By Gabe Carleton-Barnes

This article is dedicated to:

Henry Romero, who held the mirror up for me to see it,
Ryan Bemrose, who proudly refuses to learn it, and
Nathan Saunders, who used to smack me around with red cards when I was as stubborn as Bemrose.

The first time I playtested with Steve Sadin, he was still a teenager. I was a comparatively old man: going on 30, but new to New York Magic. I had come to New York certain of two things: that I could play with the best New York had to offer, and that I could learn from them. I was certainly correct about the latter.

Steve and I had met at the first and only Top8Magic Mockvitational, organized by the incomparable Brian David-Marshall. We were paired during the Build Your Own Block rounds: You can check out the decks we each played here. I had cobbled together a version of my favorite deck, Upheaval/Psychatog. Steve had put together a classic red deck complete with Fireblast and Jackal Pup.

That match was one of the best, and most fun, that I have ever played. We went to four games, and every one was epic. In game three, facing lethal damage and tight on mana after Steve resolved Boil, I was able to cast Sickening Dreams and discard a hand full of uncastable cards to draw the game, sending it to a fourth.* In game four, Steve finally put the match away with Fireblast to the face. I remember having a great time, and thinking that if we played that match again, I’d probably win. I was, in my own opinion, a master of the control vs. aggro matchup.

Some time after my first playtest session with Steve, I realized I was dead wrong. I don’t recall the format: probably some old version of Extended. At the time, I started every Constructed format by jamming as many Islands into a deck as I reasonably could. I had won a lot of Magic games with Islands. My system was simple: Play the control deck until I learned how to beat all the other decks with it.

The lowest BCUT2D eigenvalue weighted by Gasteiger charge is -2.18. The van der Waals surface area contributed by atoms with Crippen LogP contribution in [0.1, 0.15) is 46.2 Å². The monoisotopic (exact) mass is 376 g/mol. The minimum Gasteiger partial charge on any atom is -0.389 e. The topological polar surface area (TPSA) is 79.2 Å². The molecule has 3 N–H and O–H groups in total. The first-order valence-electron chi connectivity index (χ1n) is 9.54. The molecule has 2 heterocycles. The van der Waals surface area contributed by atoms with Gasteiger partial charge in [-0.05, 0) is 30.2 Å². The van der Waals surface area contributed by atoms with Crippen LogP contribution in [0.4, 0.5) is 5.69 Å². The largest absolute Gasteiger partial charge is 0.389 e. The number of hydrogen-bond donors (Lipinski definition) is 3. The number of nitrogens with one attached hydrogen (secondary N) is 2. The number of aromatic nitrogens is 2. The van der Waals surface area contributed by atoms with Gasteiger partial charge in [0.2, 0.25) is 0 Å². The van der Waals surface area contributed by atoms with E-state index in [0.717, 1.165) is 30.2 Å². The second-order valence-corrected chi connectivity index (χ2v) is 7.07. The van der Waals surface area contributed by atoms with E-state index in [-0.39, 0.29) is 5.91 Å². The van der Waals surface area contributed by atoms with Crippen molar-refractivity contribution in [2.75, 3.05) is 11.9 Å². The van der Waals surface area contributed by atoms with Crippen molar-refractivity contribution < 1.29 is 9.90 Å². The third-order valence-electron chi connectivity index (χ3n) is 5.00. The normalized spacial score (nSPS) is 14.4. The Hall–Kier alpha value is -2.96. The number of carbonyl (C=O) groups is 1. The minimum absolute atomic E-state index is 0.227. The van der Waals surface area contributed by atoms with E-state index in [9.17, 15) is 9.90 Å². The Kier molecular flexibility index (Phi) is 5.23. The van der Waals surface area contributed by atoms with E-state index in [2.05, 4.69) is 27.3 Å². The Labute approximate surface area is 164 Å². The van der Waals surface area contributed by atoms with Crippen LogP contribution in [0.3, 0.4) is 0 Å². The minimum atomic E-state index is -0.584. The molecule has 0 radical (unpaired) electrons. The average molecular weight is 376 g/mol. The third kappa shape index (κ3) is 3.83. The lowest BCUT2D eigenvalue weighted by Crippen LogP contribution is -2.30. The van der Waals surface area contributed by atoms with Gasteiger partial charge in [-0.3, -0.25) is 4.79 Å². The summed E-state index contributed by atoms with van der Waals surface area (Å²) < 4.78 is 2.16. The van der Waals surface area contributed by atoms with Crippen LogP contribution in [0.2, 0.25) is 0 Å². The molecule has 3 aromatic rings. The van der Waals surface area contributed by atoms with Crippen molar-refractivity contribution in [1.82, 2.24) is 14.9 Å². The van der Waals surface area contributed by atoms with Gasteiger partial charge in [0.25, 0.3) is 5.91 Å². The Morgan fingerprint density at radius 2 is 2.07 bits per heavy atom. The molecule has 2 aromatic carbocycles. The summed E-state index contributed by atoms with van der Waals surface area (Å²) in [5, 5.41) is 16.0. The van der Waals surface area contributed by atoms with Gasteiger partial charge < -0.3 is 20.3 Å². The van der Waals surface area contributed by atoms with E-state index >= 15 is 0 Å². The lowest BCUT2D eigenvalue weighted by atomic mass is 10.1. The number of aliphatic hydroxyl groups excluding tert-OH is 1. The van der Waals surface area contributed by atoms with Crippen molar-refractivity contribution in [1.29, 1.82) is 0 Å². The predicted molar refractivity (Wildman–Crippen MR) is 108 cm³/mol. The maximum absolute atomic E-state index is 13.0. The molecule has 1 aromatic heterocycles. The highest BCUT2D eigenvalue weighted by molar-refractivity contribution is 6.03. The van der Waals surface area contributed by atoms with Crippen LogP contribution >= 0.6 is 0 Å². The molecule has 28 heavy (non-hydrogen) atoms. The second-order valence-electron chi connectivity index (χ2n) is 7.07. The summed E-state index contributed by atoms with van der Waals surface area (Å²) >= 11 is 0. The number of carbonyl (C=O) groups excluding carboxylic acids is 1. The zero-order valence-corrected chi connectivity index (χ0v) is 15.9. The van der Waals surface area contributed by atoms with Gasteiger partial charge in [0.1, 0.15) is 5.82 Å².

On this day, I had built my control deck, and the default aggro deck, when Steve showed up at my railroad apartment in Williamsburg to get some games in. I handed Steve the aggro deck, confident that I would exact my revenge for my epic Mockvitational defeat.

I didn’t win a game. It didn’t matter who was on the play, or how good my hands were. The games all ended with me staring at unused counters, lamenting unspent mana, baffled at my inability to find a Spell Snare target at any point in the game against a deck with a dozen or more targets, and staring down a Satisfied Steve Sadin Smirk. Man, that kid could smirk!

The most important lesson Steve taught me that day didn’t sink in right away. Because control decks made me feel safe, because they were familiar, I was picking them automatically. Because I was damn good with those decks, I was able to beat most aggro players with them. What I didn’t realize was that I was beating those players because they were letting me.

While we were playing, Steve cast lots of two-mana spells when I had Spell Snare in my hand; he just did it when I couldn’t cast Spell Snare: Either I was tapped out or I had to hold up mana for something else. He sequenced all of his plays in such a way as to punish my slow, situational cards. I really never had a chance.

However, at FNM, or in the Swiss rounds of a PTQ, my opponents were not so diligent. They let me leverage my cards just enough to fight to the mid-game, where my control decks could take over and win in a landslide of card advantage. I thought this happened because control decks were just better if you knew how to play them.

The truth is, I was building and playing decks that were optimized to beat players who were willing to be beaten. I was exalting in my winning percentages against mediocre competition even as I failed to get over the hump in the late rounds of tournaments against more refined competition.

It was a hard journey, but I have broken my addiction. Don’t get me wrong: I still love a control deck … but not as much as I love taking a control deck apart with some carefully sequenced aggressive cards. Sometimes, I even try on Steve’s smirk for that final attack.

*I included Sickening Dreams in my sideboard thinking it was in Odyssey, although it wasn’t. No one figured this out until after the tournament. Although I finished second in the event, I went 1-2-1 in Build Your Own Block, so a lot of good it did me!

Gabe Carleton-Barnes has been playing Magic for over 20 years, mostly as a PTQ grinder and intermittently as a Pro Tour competitor. Currently based in Portland, Oregon, where he is an Open Source web developer by day, Gabe lived in Williamsburg, Brooklyn, for three years. While there, he failed to make a documentary about competitive Magic but succeeded in deepening his obsession with the game. Gabe is now a ringleader and community-builder for the competitive Magic scene in Portland, wielding old-timey slang and tired cliches to motivate kids half his age to drive with him to tournaments.

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